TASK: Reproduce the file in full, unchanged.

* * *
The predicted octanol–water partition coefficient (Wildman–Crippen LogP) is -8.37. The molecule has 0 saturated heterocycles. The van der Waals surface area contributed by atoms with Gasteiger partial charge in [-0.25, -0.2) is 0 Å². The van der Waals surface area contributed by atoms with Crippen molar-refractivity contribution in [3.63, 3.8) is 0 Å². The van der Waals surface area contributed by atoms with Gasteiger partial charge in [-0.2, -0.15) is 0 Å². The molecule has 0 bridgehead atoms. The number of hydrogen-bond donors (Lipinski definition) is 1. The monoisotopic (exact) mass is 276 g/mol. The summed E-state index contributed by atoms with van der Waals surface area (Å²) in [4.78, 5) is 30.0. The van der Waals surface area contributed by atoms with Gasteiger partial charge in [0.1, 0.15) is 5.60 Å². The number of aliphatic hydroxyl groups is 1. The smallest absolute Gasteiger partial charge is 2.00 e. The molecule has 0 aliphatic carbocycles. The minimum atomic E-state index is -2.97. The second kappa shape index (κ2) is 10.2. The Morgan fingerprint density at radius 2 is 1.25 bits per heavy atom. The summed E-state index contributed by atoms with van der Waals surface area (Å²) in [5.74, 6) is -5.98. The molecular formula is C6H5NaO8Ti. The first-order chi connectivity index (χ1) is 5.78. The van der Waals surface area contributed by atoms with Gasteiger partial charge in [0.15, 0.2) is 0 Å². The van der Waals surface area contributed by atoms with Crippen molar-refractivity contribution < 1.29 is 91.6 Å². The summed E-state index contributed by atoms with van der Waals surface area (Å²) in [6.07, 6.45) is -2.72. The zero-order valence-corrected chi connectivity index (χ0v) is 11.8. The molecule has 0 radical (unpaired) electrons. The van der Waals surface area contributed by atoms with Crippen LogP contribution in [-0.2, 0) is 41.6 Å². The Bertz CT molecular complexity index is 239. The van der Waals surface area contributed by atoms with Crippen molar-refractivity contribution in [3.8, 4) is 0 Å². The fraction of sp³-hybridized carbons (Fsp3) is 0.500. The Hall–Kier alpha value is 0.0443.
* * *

The predicted octanol–water partition coefficient (Wildman–Crippen LogP) is -8.37. The molecule has 0 saturated heterocycles. The van der Waals surface area contributed by atoms with Gasteiger partial charge in [-0.25, -0.2) is 0 Å². The van der Waals surface area contributed by atoms with Crippen molar-refractivity contribution in [3.63, 3.8) is 0 Å². The van der Waals surface area contributed by atoms with Gasteiger partial charge in [-0.2, -0.15) is 0 Å². The molecule has 0 bridgehead atoms. The number of hydrogen-bond donors (Lipinski definition) is 1. The monoisotopic (exact) mass is 276 g/mol. The summed E-state index contributed by atoms with van der Waals surface area (Å²) in [4.78, 5) is 30.0. The van der Waals surface area contributed by atoms with Gasteiger partial charge in [0.1, 0.15) is 5.60 Å². The number of aliphatic hydroxyl groups is 1. The smallest absolute Gasteiger partial charge is 2.00 e. The molecule has 0 aliphatic carbocycles. The minimum atomic E-state index is -2.97. The second kappa shape index (κ2) is 10.2. The Morgan fingerprint density at radius 2 is 1.25 bits per heavy atom. The summed E-state index contributed by atoms with van der Waals surface area (Å²) in [5.74, 6) is -5.98. The molecular formula is C6H5NaO8Ti. The first-order chi connectivity index (χ1) is 5.78. The van der Waals surface area contributed by atoms with Gasteiger partial charge in [0.15, 0.2) is 0 Å². The van der Waals surface area contributed by atoms with Crippen molar-refractivity contribution < 1.29 is 91.6 Å². The summed E-state index contributed by atoms with van der Waals surface area (Å²) in [6.07, 6.45) is -2.72. The zero-order valence-corrected chi connectivity index (χ0v) is 11.8. The molecule has 0 radical (unpaired) electrons. The van der Waals surface area contributed by atoms with Crippen LogP contribution in [-0.2, 0) is 41.6 Å². The Bertz CT molecular complexity index is 239. The van der Waals surface area contributed by atoms with Crippen molar-refractivity contribution in [3.8, 4) is 0 Å². The fraction of sp³-hybridized carbons (Fsp3) is 0.500. The Hall–Kier alpha value is 0.0443.